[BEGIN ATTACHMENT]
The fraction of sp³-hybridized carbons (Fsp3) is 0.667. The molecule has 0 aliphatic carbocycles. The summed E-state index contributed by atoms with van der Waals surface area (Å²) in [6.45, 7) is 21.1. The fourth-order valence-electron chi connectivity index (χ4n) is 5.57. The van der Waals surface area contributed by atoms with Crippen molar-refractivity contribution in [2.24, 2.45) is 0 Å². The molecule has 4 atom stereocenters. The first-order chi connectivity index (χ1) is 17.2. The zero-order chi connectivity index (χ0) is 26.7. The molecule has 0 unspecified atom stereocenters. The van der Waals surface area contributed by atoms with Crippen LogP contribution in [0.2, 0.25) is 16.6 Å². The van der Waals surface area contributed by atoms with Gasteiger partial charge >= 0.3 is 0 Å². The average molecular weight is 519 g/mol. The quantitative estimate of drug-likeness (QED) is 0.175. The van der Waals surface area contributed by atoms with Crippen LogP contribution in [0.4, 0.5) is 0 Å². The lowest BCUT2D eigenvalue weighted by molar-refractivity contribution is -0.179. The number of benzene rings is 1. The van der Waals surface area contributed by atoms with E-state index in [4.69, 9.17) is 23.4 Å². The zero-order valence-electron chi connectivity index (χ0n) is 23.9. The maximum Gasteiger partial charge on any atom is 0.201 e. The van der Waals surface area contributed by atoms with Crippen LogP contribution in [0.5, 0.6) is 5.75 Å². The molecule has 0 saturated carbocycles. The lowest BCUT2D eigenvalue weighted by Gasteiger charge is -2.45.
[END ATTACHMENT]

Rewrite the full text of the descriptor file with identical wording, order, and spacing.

The fraction of sp³-hybridized carbons (Fsp3) is 0.667. The molecule has 0 aliphatic carbocycles. The summed E-state index contributed by atoms with van der Waals surface area (Å²) in [6.45, 7) is 21.1. The fourth-order valence-electron chi connectivity index (χ4n) is 5.57. The van der Waals surface area contributed by atoms with Crippen molar-refractivity contribution in [2.24, 2.45) is 0 Å². The molecule has 4 atom stereocenters. The first-order chi connectivity index (χ1) is 17.2. The zero-order chi connectivity index (χ0) is 26.7. The molecule has 0 unspecified atom stereocenters. The van der Waals surface area contributed by atoms with Crippen LogP contribution in [0.2, 0.25) is 16.6 Å². The van der Waals surface area contributed by atoms with Gasteiger partial charge >= 0.3 is 0 Å². The average molecular weight is 519 g/mol. The quantitative estimate of drug-likeness (QED) is 0.175. The van der Waals surface area contributed by atoms with Crippen LogP contribution in [0.4, 0.5) is 0 Å². The lowest BCUT2D eigenvalue weighted by molar-refractivity contribution is -0.179. The number of benzene rings is 1. The van der Waals surface area contributed by atoms with E-state index in [4.69, 9.17) is 23.4 Å². The zero-order valence-electron chi connectivity index (χ0n) is 23.9. The maximum Gasteiger partial charge on any atom is 0.201 e. The van der Waals surface area contributed by atoms with Crippen LogP contribution in [0.5, 0.6) is 5.75 Å². The molecule has 0 saturated carbocycles. The lowest BCUT2D eigenvalue weighted by Gasteiger charge is -2.45.